Neurons & Crayons

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It consumes matter, sucks it in, and crushes it beyond existence. When I first heard that, I thought that’s evil in its most pure.

(via it-wasapleasureto-burn)

"There was earth inside them, and they dug."

- Paul Celan (via likeafieldmouse)


Franz Kafka, the story goes, encountered a little girl in the park where he went walking daily. She was crying. She had lost her doll and was desolate.

Kafka offered to help her look for the doll and arranged to meet her the next day at the same spot. Unable to find the doll he composed a letter from the doll and read it to her when they met.

"Please do not mourn me, I have gone on a trip to see the world. I will write you of my adventures." This was the beginning of many letters. When he and the little girl met he read her from these carefully composed letters the imagined adventures of the beloved doll. The little girl was comforted.

When the meetings came to an end Kafka presented her with a doll. She obviously looked different from the original doll. An attached letter explained: “my travels have changed me… “

Many years later, the now grown girl found a letter stuffed into an unnoticed crevice in the cherished replacement doll. In summary it said: “every thing that you love, you will eventually lose, but in the end, love will return in a different form.”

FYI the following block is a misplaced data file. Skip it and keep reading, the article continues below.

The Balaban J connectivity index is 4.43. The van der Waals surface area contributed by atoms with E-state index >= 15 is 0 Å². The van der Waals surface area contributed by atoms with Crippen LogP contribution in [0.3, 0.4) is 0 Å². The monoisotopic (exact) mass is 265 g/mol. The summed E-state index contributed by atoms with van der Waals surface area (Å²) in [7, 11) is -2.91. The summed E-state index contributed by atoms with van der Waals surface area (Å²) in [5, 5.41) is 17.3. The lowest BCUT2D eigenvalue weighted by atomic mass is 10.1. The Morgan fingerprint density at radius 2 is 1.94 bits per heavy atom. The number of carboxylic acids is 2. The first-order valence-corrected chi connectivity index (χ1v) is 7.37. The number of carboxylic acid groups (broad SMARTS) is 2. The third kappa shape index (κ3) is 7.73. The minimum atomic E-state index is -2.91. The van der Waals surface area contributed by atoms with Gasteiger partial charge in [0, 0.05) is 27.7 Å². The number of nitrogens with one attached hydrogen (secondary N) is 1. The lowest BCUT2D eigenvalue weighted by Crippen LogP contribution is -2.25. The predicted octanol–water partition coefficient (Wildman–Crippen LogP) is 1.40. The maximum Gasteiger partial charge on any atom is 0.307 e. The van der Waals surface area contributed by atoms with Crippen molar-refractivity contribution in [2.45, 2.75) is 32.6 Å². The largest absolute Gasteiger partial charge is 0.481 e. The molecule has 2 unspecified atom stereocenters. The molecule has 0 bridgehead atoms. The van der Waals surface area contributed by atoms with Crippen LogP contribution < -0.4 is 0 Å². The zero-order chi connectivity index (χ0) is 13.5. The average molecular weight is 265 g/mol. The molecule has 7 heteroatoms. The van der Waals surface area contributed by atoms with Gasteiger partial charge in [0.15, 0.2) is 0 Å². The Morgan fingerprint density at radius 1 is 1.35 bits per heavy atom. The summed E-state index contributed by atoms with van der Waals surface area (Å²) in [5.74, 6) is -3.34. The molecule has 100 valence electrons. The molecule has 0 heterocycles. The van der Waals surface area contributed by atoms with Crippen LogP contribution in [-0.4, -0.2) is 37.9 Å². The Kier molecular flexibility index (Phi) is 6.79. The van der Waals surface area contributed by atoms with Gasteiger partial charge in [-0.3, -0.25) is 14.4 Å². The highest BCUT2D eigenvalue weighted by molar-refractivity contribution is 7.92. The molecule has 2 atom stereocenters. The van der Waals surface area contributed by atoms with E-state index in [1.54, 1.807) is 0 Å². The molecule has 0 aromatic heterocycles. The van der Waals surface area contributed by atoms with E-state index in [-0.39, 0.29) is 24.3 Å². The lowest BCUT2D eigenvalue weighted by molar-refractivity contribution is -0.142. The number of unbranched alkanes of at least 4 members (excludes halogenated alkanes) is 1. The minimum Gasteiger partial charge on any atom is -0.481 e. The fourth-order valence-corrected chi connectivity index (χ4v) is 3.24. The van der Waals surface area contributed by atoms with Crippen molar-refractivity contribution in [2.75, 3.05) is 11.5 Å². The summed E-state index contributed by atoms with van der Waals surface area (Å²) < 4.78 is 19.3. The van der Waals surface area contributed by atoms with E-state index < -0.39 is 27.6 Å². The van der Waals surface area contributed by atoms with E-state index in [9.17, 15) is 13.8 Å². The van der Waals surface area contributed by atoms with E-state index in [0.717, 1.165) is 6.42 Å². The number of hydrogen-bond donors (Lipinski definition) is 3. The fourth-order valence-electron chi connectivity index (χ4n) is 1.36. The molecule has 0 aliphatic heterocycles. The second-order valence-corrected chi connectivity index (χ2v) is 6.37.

May Benatar, Kafka and the Doll: The Pervasiveness of Loss

For me there are two wise lessons in this story: Grief and loss are ubiquitous even for a young child. And the way toward healing is to look for how love comes back in another form. - May Benatar

(via mercurieux)

(Source: easyreadingisdamnhardwriting, via sadgrrrl)

"They have photographed the brain
and here is the picture, it is full of
branches as I always suspected,

each time you arrive the electricity
of seeing you is a huge
tree lumbering through my skull, the
roots waving."

- Margaret Atwood, “I was reading a scientific article,” from The Animals in that Country (via folkmessiah)

(Source: lifeinpoetry, via queenofawk)

(via soggytoms)

(Source: lazy-flower, via emhaaf)

"I think we were meditating a lot on this idea of all the ways in which your life could go, and that everyday you’re making decisions – I mean not just the big ones which are obvious but like the little ones you make every day where you’re leaving versions of yourself behind that you’ll never be and you’re becoming more and more the thing that you are. And I think we’re all haunted by what we could have been like if we had followed that person we fell in love with who got off the train, turned left instead of right, taken the crazy job offer – so I think this film was a meditation on that."

- Brit Marling about the film Another Earth (via aberrant-chemical)

Another Earth - Hello?

(Source: orangecase)